The receiving pocket 91 for the standardized pack 10 is depicted in FIGS. 12-14 and 21-23. In the embodiment being used for illustration, the standardized pocket 91 is formed as an integral part of the tool clam shell housing 93. Pocket 91 can be formed in the housing of each tool or device at a point where the battery pack 10 can be easily inserted into the pocket and provide overall tool balance. Pocket 91 is also adapted to provide means for locating and holding in place a standardized pocket liner 100 which is illustrated in FIGS. 16-18. In order to receive liner 100, each housing for the particular tool or device includes a plurality of liner locators 95 which extend from the housing interior wall surfaces of pocket 91 and are adapted to engage locator grooves 101 in liner 100. A front housing wall member 92 of pocket 91 is provided with a recess 99 which is adapted to receive a projection 105 on liner 100 as a further means for locating and holding in place liner 100. Pocket 91 is devoid of guideways and the like which enables the pack to be tiltably inserted and removed and to pop out when unlatched as elsewhere discussed.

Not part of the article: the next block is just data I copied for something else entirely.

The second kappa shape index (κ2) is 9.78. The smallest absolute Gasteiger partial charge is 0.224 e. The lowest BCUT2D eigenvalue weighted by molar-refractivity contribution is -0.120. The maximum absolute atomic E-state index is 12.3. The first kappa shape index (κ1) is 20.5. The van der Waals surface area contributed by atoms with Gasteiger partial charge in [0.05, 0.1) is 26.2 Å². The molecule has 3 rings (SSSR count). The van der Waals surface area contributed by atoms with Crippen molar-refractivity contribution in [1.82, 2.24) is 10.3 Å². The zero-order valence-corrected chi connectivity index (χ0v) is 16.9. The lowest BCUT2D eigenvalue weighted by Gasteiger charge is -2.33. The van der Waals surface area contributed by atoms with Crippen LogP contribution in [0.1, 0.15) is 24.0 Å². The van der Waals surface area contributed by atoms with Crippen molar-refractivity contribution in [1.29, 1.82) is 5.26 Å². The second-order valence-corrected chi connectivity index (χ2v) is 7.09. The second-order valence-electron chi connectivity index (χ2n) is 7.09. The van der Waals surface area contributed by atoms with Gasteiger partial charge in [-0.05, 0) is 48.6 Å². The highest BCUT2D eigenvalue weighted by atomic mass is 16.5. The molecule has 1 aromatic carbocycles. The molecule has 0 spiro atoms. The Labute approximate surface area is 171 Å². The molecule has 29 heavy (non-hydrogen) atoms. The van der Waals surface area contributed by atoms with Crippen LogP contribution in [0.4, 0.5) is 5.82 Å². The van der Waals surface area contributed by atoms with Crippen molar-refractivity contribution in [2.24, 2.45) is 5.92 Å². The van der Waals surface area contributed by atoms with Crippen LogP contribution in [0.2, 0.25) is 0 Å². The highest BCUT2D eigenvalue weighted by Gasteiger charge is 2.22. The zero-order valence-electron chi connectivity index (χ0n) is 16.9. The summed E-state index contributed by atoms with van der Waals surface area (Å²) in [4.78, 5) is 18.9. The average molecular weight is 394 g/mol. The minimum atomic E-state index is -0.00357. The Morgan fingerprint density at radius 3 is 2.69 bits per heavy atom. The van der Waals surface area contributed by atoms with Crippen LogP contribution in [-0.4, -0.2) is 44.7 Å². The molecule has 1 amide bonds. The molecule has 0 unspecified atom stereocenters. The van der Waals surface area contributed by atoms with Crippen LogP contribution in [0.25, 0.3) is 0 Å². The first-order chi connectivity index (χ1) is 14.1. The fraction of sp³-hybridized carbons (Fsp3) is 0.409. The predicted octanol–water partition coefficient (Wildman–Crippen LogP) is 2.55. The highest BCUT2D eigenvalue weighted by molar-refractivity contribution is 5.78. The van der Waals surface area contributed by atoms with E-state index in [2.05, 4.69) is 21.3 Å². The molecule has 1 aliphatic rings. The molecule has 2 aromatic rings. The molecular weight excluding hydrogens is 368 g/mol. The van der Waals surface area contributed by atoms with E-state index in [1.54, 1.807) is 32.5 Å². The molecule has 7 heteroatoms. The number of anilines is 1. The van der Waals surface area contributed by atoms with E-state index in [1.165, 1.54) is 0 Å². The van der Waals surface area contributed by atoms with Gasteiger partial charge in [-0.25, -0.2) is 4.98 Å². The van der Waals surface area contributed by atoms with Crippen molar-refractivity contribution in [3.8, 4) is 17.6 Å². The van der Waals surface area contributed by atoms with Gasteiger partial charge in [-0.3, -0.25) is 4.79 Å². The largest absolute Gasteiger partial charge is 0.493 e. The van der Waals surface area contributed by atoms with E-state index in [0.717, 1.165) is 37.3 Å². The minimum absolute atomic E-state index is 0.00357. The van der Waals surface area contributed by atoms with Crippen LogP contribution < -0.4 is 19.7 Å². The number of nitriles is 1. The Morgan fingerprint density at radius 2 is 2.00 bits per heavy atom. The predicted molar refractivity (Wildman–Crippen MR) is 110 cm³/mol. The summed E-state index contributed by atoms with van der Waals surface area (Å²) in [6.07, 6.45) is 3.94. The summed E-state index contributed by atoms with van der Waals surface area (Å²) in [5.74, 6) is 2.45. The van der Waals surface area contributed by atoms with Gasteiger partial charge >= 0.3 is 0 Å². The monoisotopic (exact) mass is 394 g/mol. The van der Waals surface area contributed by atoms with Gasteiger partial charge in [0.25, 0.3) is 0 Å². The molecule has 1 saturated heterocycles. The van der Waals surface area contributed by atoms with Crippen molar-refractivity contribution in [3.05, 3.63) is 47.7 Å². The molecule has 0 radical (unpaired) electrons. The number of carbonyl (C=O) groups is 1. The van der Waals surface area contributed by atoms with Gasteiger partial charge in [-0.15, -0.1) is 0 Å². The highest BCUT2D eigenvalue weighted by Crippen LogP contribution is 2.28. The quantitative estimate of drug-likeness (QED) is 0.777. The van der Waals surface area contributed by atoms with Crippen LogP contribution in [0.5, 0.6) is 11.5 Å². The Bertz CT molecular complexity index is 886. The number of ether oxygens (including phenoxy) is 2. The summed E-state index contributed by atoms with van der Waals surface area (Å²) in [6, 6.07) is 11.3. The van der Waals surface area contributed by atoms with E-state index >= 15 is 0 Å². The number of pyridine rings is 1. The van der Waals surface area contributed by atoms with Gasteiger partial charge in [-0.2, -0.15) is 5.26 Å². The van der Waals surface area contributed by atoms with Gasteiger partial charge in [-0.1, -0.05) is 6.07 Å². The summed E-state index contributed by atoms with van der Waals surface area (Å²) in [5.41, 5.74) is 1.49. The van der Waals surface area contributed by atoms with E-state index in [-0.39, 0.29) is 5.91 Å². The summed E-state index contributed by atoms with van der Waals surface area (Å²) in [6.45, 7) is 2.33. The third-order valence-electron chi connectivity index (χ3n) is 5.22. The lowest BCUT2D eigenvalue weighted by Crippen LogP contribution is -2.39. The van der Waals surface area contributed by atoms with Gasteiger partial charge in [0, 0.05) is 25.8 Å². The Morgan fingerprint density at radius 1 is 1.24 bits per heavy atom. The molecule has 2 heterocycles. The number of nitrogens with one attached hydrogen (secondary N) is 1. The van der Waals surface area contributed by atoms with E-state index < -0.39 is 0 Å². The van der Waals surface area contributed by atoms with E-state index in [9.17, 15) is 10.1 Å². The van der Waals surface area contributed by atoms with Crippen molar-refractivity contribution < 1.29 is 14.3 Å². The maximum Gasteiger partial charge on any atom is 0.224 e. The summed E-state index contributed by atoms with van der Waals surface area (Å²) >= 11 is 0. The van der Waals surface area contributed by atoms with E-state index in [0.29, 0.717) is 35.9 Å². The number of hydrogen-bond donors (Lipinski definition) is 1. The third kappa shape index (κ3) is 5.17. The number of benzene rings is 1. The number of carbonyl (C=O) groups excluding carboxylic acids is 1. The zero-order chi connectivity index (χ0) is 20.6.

It should be emphasized here that so far as is known, there has not been available in the marketplace a coordinated family of cordless, portable tools and devices having varying power requirements and in which each tool or device in the family has a housing which both forms a handle and mounts battery power consuming apparatus and in which such housing is adapted with one or more standardized outwardly opening pockets to accept a comparable number of identical battery packs with each pack having a battery recharging circuitry, AC type prongs and switching mechanism enabling the pack to be recharged from a household receptacle or to be used to power the device or tool.
A part of the present invention resides in providing a variety of portable cordless devices each of which can be powered by one or more removable rechargeable identical battery packs. In what is believed to be a departure from prior art practices, the battery receiving pocket in each housing includes the same base plate or liner member which provides a means for standardizing the location of the base and side peripheral planes of the pocket and for standardizing the positioning and securement of the AC prong receptacle openings in the tool and device. Thus a standardized outwardly opening pocket is achieved which can be used over a wide range of portable cordless tools and devices, e.g., grass shears, lanterns, sprayers, hedge trimmers, and the like.